To begin with a cliché, beauty truly is in the eye of the beholder. What is beautiful to me is different than what is beautiful to my grandmother, and what is beautiful to her is different than what is beautiful to a woman on the other side of the globe. Some cultures appreciate curves, round bellies, large earlobes, long necks, small feet, large hands; the things that are beautiful in each culture typically stem from larger, deeper meaning, and may be gravely important to them, and pointless and arbitrary so someone of a different culture. What a person grows up hearing is beautiful, and seeing what physical attributes are praised learns what is expected, and what is shamed; attributes can stem from religious or spiritual practices, or may simply be viewed as astatically pleasing. Any way a physical attribute comes to being viewed as important, falling short of that standard is detrimental for a persons mental and even sometimes physical wellbeing.
Beginning with foot binding in china; this practice began in the 1200’s by a woman in order to entrance an emperor, and to be seen as sexually appealing. Foot binding later represented many things; it was an expression of ethnic identity, religious piety, obedience, representing a good wife, wealthy, and attractive (Lecture 6.1, 2015). Foot binding is clearly much more than just a physical attribute, it can be used to show a mothers love, religious as well as familial obedience, and symbolizes entry into womanhood (See, PDF 6.1). If a woman is strong, and obedient while going through a foot binding process, she is seen as having the potential to be a pleasant obedient wife, if a woman is crying and weak when going through the process, she is seen as a miserable nagging potential wife. If a woman’s foot binding process is poor and she wobbles when she walks, her value as a wife significantly decreases, yet if she has perfectly shaped feet, she can marry into a very wealthy family (See, PDF 6.1). Much of a woman’s life was dictated by the foot binding process largely from the 1200’s through the 1900’s, without it, much of the spiritual process, as well as familial tradition, pride, and marriage would be lost (Lecture 6.1). Simply stopping this tradition all together was attempted, but failed, because as mentioned without a cultural change, the cessation of the foot binding process was essentially impossible, but with the rise of the communist party, culture changed drastically, and foot binding prevalence changed with it (See, PDF 6.1). The author of the Foot binding piece seemed to observe an interpretive theory, describing the meaning that people ascribe to the process of foot binding.
My first experience in hearing about female genital mutilation was on an episode of CSI Special Victims Unit. FGM was depicted as being a horrible traumatic process, that the young female that was undergoing the process was terrified and completely against the process, which the people that performed the FGM were monsters making people undergo sever pain and often death. I wondered why such a thing was ever created, and today I learned why. There are four different degrees of FGM ranging from a pinpoint prick, to the removal of skin and sewing of the vaginal opening (Newland, 2006). This process is not for nothing, and is typically traditionally not meant to cause pain, or remove pleasurable sensation, but as a religious ritual, and cleansing process, and bonding of mother and baby (Newland, 2006). I learned that the pleasure center of the clitoris is mostly inside the body, not removed in most FGM processes, and that most women who undergo FGM experience sexual pleasure. Many FGM rituals are equivalent, or even less intrusive than the male circumcision widely practiced in the U.S. yet that process is not viewed as damaging and horrifying. FGM cannot just be outlawed because in many cultures, woman who do not undergo this process are called girls not matter their age, essentially never seen as becoming a women, and are forbidden to speak at community gatherings (Newland, 2006). Women would not feel like woman, they would feel embarrassment, shame, and feel disconnected to their religion and family. Lynda Newland also seemed to follow the interpretive theory, explaining what meanings people connect to the FGM process.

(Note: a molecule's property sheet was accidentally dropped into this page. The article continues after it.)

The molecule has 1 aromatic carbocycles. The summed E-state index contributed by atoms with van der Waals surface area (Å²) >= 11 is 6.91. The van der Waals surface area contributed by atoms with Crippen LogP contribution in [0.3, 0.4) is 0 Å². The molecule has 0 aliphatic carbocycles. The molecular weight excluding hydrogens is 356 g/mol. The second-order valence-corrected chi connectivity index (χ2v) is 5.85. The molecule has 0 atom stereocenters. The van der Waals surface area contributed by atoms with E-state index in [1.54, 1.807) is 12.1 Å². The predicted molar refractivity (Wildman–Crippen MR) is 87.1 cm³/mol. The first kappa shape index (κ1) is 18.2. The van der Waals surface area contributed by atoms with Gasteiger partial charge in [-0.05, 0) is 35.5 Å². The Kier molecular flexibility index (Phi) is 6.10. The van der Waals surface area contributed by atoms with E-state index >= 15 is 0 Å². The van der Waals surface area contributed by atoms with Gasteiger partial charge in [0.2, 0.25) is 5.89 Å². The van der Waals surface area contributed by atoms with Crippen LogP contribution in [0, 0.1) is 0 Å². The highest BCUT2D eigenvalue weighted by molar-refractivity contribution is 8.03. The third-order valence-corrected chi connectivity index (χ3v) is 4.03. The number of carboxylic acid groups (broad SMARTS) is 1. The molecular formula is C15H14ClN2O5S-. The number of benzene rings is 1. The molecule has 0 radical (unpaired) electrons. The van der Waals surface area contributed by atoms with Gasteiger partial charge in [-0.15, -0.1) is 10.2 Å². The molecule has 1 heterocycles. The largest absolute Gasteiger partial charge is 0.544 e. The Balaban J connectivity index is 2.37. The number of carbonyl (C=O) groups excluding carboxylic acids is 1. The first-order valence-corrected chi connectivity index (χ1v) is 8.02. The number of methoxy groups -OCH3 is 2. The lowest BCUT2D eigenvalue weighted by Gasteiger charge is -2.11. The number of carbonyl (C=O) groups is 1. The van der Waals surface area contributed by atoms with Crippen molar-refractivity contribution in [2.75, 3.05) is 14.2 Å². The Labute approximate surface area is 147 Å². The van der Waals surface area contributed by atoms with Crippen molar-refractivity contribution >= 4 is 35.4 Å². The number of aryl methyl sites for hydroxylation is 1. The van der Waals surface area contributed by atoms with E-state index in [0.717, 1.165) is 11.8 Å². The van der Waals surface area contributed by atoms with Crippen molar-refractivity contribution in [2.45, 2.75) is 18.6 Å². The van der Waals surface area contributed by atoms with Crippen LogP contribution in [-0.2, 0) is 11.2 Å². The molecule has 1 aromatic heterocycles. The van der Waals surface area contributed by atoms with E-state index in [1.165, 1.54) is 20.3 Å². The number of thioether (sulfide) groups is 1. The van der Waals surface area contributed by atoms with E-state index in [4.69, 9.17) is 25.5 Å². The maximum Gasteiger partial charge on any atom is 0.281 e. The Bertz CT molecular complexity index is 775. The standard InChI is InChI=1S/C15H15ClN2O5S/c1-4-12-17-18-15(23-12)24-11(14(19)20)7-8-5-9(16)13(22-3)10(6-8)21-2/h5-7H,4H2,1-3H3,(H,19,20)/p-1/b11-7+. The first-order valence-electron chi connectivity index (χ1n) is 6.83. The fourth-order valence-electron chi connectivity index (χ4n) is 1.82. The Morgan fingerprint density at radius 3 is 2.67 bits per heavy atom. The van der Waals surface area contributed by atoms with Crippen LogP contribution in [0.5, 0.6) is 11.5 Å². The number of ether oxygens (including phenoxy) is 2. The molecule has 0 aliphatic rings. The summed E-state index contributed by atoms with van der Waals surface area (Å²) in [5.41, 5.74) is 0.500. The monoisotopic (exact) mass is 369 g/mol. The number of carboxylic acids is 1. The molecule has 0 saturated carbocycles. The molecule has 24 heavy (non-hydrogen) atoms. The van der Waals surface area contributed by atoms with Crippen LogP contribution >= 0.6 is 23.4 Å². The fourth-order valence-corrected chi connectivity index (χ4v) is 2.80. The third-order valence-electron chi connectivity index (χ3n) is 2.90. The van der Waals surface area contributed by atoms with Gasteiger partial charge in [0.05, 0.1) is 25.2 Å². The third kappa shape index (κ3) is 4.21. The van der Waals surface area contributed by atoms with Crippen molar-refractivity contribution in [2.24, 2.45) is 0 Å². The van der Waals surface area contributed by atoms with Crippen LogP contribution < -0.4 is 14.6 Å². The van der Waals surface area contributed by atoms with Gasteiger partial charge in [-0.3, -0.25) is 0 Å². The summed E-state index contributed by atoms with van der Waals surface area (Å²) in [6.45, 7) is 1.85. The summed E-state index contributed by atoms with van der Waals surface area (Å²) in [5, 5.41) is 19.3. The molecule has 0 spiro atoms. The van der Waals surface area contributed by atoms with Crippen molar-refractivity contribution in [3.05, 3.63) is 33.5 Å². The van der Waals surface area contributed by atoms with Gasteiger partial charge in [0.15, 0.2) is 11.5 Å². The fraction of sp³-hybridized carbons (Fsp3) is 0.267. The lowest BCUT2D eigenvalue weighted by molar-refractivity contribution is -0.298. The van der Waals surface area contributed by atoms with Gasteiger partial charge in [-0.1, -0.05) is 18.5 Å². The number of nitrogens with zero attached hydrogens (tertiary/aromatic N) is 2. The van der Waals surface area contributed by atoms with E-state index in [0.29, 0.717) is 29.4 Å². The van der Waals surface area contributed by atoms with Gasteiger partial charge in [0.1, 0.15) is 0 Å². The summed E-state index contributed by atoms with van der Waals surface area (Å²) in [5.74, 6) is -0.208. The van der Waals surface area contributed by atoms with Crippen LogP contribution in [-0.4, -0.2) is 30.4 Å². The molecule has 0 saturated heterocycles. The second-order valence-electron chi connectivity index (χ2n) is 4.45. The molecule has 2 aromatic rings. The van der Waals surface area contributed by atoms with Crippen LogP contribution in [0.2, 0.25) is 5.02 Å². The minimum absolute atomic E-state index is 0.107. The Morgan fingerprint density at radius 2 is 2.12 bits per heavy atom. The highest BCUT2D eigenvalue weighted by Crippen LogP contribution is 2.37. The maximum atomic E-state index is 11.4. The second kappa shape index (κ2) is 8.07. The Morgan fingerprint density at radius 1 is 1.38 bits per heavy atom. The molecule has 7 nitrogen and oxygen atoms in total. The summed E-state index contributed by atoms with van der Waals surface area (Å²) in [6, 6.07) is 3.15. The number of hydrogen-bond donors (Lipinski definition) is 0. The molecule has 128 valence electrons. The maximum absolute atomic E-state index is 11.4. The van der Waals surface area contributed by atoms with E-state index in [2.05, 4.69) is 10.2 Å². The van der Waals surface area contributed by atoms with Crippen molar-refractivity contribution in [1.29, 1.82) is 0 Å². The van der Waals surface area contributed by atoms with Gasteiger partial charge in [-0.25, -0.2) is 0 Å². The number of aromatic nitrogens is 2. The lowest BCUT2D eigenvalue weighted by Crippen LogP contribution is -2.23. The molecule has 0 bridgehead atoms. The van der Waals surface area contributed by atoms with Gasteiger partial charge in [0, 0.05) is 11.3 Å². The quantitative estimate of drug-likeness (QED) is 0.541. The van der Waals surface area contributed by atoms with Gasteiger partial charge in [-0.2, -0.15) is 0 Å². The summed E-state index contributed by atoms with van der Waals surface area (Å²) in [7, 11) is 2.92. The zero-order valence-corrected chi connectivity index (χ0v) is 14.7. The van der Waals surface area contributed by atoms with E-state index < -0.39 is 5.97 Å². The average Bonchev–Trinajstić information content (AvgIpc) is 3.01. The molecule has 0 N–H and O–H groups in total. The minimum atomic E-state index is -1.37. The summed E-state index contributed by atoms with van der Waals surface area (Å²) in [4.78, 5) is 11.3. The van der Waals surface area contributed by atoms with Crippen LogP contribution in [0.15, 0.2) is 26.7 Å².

Lastly plastic surgery predominately in westernized culture. Interestingly, while foot binding, and female genital mutilation are very closely tied to spiritual, religious practice, plastic surgery is very closely tied to the aesthetic appearance more than anything else. When woman undergo vaginal reconstruction it is largely because they think its ‘ugly’ or ‘flappy’, and feel that their self worth is lowered because of the size, shape, and color of their skin. In the film, The Perfect Vagina, a plastic surgeon says, “You have extra skin on your eyelids, you snip it off, you have skin on your clitoral hood, you snip it off”; its not hugely different then many other cosmetic surgery’s thousands of people undergo (Leach, 2011). In the documentary Leach brings about the ideas of dealing with the negative thoughts connected to the body part, and self-acceptance rather than painful, permanent surgery. Although, if plastic surgery were to be outlawed, I do believe many more people would be struggling with confidence issues and, would not all of a sudden seek out mental help, but may take even more drastic measures. Leach took on a combination of interpretive, and feminist theory in her documentary; it told the story specifically of woman’s body insecurities, as well as the meaning we ascribe to our bodies, as well as the surgeries we undergo to ‘fix; them.
Leach, Heather. 2011. The Perfect Vagina. https://www.youtube.com/watch?v=uMJcGcBc2t8
Newland, Lynda. Female circumcision: Muslim identities and zero tolerance policies in rural West Java.
See, Lisa. Snow Flower and the Fan. Chapter 1.